It's one of life's great inevitables, and we don't mean taxes.
Death Cafes, where people get together to hang out and talk about death and dying, have started popping up in cities worldwide. Locally, we have two Death Cafes: one in St. Joseph, Mo. and another in Kansas City, Mo.
When the Shuttlecocks, created by Claes Oldenburg and Coojse van Bruggen, were installed on the lawn of the Nelson-Atkins Museum of Art 20 years ago they drew a lot of attention. Public feelings about the art were at times "vicious," says Marc Wilson, former director of the museum. Some felt the Shuttlecocks made a mockery of the stately building behind them and couldn't be considered art.
If you make your product with a 3-D printer, is it still a craft? On Monday's Central Standard, we sit down with local participants of Kansas City's Maker Faire (coming up June 28 and 29) and a Professor of Art to tinker with our concept of what it means to "craft."
Despite recent storms, parts of Missouri and all of Kansas are still experiencing some level of drought. What creates these extreme conditions, and how much rain does it take to bring us back to normal?
On Wednesday's Central Standard, we talk with Brian Fuchs, who explains the mechanics of a drought.
Brian Fuchs, Climatologist at the National Drought Mitigation Center
On Wednesday's Central Standard, we speak with the person who can explain why you've been sneezing more than usual. Charles Barnes tells us everything we ever wanted to know about pollen, especially how much of it is floating through our air.
Charles Barnes, Director of the Allergy and Immunology Laboratory at Children's Mercy Hospital
The front porch is an American institution. It's an ideal place to wind down with a cool drink on a summer night. But this familiar scene is all-too-easy to take for granted.
On the occasion of Kansas City's inaugural PorchFest, a music festival bringing 70 bands to residential porches, Central Standard takes a look at the history of the American front porch. We also visit with the festival organizer to hear about the bands bringing West Plaza porches to life this weekend.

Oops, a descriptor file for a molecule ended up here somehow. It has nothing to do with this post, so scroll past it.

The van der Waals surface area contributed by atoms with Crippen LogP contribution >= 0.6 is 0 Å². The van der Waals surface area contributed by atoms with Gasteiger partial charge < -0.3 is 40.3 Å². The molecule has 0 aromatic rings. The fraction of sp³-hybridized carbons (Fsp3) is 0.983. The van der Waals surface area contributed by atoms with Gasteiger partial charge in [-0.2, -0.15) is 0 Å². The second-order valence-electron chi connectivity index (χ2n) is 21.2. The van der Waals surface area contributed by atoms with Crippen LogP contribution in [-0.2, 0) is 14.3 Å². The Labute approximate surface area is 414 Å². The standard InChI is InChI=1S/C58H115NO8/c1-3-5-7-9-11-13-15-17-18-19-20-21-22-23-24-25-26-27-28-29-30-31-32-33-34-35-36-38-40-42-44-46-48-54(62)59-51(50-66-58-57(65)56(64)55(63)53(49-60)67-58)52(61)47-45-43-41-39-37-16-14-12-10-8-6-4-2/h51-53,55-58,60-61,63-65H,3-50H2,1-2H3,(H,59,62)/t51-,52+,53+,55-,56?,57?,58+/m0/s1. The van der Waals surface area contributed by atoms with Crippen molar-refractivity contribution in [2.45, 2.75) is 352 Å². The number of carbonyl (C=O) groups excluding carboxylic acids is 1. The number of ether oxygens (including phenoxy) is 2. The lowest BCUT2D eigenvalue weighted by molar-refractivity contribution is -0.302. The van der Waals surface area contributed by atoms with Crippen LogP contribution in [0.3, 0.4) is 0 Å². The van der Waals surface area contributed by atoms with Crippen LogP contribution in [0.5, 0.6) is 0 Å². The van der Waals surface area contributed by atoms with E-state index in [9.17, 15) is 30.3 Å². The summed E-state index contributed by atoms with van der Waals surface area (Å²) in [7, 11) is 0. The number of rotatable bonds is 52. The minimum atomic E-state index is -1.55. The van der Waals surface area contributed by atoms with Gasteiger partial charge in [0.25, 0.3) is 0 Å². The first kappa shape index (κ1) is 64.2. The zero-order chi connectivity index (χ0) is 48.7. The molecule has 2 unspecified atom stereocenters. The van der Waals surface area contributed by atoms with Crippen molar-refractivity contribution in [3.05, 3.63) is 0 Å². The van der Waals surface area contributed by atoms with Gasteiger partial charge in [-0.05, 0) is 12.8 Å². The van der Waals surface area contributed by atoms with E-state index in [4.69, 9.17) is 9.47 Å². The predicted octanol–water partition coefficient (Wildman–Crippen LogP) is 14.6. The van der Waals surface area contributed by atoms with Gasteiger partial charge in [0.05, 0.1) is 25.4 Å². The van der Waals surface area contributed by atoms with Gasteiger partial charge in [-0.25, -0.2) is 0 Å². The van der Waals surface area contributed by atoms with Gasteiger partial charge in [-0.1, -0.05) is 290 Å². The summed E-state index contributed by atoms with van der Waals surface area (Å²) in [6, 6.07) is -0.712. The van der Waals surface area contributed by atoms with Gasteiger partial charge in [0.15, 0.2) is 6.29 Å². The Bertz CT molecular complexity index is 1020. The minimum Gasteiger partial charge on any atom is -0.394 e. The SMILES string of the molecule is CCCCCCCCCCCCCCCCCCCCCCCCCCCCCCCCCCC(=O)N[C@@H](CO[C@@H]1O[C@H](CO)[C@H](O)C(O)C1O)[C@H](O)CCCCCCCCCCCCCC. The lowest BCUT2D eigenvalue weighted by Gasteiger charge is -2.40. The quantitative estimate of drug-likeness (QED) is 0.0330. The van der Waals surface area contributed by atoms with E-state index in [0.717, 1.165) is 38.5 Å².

In anticipation of Father's Day, Central Standard visited with a stay-at-home dad to hear about the unique trials and triumphs of full-time fathers. We also heard about a group of stay-at-home dads who get out and about in the city together, forming a tight-knit community for raising kids and having adventures, including a monthly storytime at the library.
The memories of our childhood playgrounds remain with many of us as adults. A recent study of Kansas City's parkland revealed that low-income areas have fewer playgrounds in their parks than high-income areas.
“I've learned that people will forget what you said, people will forget what you did, but people will never forget how you made them feel." For Maya Angelou, these words were a way of life. Her poetry and prose, even her off-the-cuff remarks during interviews, made people feel things deeply.
On Tuesday'sCentral Standard, local artist Peregrine Honig and writer Natasha Ria El-Scari join host Gina Kaufmann to share how Maya Angelou impacted their lives.
Aristotle said, "We are what we repeatedly do. Excellence, then, is not an act, but a habit."
But making excellence a habit is easier said than done. For most people, the word habit evokes thoughts of junk food or television, not excellence.
Psychologist Bruce Liese stopped by Central Standard to talk about the ins and outs of habit formation, and help us recognize the difference between a good habit and a bad one. He offered advice on getting to the root causes of our most deeply ingrained patterns and offered insight into the common problem of relapse.
Four years into the overhaul, officials from the Water Services Department visited the Central Standard studios to remind us why we're doing this in the first place, and to let us know how it's going so far.
Professors from the University of Missouri and Duke University have been working to design self-sustaining toilets. While this may not seem like a need in counties with developed sewer system, in places without sewer networks dealing with human waste can be a serious health problem. According to the World Health Organization, 2.4 billion people do not have access to any type of improved sanitation facility and roughly 2 million people die every year due to diarrhoeal diseases, most of them younger than 5 years old.